The NY Times carried an article about the Crane & Company, the venerable producer of fine stationery and exclusive maker of U.S. currency with more than a 200 year lineage. They recently sold a minority position in their company to an outside investor group . . . because they face some of the same challenges that perplex many family companies.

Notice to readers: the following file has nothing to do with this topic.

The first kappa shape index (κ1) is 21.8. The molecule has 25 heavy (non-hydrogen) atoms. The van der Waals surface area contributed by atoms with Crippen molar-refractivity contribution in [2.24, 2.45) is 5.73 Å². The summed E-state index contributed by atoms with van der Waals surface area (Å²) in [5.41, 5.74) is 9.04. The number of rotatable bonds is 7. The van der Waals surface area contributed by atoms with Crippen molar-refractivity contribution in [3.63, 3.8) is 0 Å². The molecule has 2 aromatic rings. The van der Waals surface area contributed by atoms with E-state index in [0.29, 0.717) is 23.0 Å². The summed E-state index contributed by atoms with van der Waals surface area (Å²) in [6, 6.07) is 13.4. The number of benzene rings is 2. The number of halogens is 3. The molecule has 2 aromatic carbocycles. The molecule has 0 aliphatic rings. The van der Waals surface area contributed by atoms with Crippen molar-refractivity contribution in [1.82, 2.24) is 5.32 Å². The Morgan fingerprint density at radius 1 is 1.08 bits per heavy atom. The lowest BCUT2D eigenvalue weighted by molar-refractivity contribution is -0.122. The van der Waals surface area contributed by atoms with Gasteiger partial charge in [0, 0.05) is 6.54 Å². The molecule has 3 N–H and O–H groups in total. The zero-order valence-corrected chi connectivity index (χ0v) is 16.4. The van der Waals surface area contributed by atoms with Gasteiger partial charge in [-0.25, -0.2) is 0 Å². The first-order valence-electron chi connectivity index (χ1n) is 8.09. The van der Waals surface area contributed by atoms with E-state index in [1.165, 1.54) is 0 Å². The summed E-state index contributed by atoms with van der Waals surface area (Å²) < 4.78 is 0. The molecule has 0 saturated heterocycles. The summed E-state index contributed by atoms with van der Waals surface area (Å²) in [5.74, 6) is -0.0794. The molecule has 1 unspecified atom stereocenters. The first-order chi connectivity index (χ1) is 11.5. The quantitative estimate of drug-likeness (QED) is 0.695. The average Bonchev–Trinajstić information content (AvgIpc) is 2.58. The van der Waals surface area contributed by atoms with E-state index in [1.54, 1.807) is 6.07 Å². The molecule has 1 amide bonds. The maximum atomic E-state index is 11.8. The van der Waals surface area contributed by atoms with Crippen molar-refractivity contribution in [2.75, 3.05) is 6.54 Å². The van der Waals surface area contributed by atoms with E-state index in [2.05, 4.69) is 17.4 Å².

First, the expansion in the number of family members often results in diverging views about liquidity as some family shareholders lose their direct connection to the company and the community. Second, securing the capital for future growth while meeting the liquidity objectives of the shareholder group is one of the most vexing challenges that family business face.